After a long week of editing, I’m relieved and proud to say that the second edition of The Thirteenth Hour should be live in the next few days. Naturally, after I had finished the first edition, I ended up going through and finding a number of areas that I wanted to change. I also wanted to incorporate some suggestions I’d received from people who were kind enough to read the book early on.
While important, most were not very interesting to write about at length (unless you like formatting and editing documents) – some areas where the spacing wasn’t quite right, a few areas with missing words, some sections that needed to be edited for brevity and/or internal consistency, and a bunch of grammatical corrections to make sure tense, number, and punctuation were as correct as I could get them. I ended up doing two simultaneous edits – one for Kindle and another for the printed Createspace edition, which had different formatting.
It was a very tedious process, but I did learn something that will be helpful in the future. I discovered that I can’t catch little mistakes like this on a computer screen. Despite trying to train myself to do more and more on a computer screen in order to save some trees, there’s nothing like paper. So, I sacrificed one of my printed books to mark up. There seems to be something about old fashioned paper and red marker that really brings out the crud (even more so than reading out loud, a previous editing trick I tried). I guess I’m old school in that way.
I did a few tweaks to the pictures as well, including drawing two new pictures to the previously blank “Part 1” and “Part 2” pages of the first edition, like this one of Logan zooming up, up, and away on his flying hoverboard, Lightning.
There was a picture I omitted from the first edition because something about it didn’t quite look right. Like the picture above, I was aiming for a silhouette, like an old woodcut or illustration you might see in a children’s book from the 1950s. It was of the two main characters, Aurora and Logan, and Aurora is kissing Logan goodbye as he leaves the orphanage they grew up in for the Army. In this part of the book, Logan hasn’t quite hit his last growth spurt yet and is still shorter than Aurora. He ends up growing a lot over the next year and a half, but in the original drawing (c. 1998, on the left below), I always thought I drew him too small to be believable given his age, and he seems a little too stiff, like he’s on trial or something. So for the updated 2015 version (on the right), I made him a bit taller, but more slouched and ganglier, less confident. He’s the same guy who later becomes the daring flying man in the picture above, so he eventually fills out in body and spirit, but at this point in the story, he’s still more boy and man, which is what I was trying to convey all along.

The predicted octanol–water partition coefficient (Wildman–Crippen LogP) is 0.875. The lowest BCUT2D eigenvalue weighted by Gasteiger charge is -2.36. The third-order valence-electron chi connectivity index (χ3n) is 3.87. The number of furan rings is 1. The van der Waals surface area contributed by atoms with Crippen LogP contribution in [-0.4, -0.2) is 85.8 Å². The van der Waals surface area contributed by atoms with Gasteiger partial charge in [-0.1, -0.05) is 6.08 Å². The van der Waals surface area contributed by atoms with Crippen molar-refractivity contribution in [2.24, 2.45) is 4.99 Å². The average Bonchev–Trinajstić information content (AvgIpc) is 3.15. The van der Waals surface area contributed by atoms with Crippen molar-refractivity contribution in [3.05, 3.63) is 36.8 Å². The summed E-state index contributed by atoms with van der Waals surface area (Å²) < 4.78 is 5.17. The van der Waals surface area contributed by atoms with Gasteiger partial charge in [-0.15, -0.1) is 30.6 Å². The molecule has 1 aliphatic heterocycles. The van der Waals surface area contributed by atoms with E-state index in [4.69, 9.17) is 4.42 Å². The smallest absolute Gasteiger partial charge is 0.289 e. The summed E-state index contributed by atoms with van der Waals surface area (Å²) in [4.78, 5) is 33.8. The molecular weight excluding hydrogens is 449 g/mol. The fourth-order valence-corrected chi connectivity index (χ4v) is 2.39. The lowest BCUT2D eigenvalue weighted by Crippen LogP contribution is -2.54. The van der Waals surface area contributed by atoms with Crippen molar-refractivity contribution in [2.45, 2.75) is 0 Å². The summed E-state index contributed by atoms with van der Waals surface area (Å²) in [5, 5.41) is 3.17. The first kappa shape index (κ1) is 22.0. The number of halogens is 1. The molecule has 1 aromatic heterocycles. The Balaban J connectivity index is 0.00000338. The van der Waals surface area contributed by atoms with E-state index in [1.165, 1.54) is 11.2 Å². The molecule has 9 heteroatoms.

So this was the fun part of editing. Hopefully, people who purchased the original on Kindle will be able to re-sync their devices and get the new updates, just like a software patch for a game. I’m still learning how Amazon does this myself, but they discuss it on their Kindle publishing page. I’ll be looking forward to seeing them in person myself!
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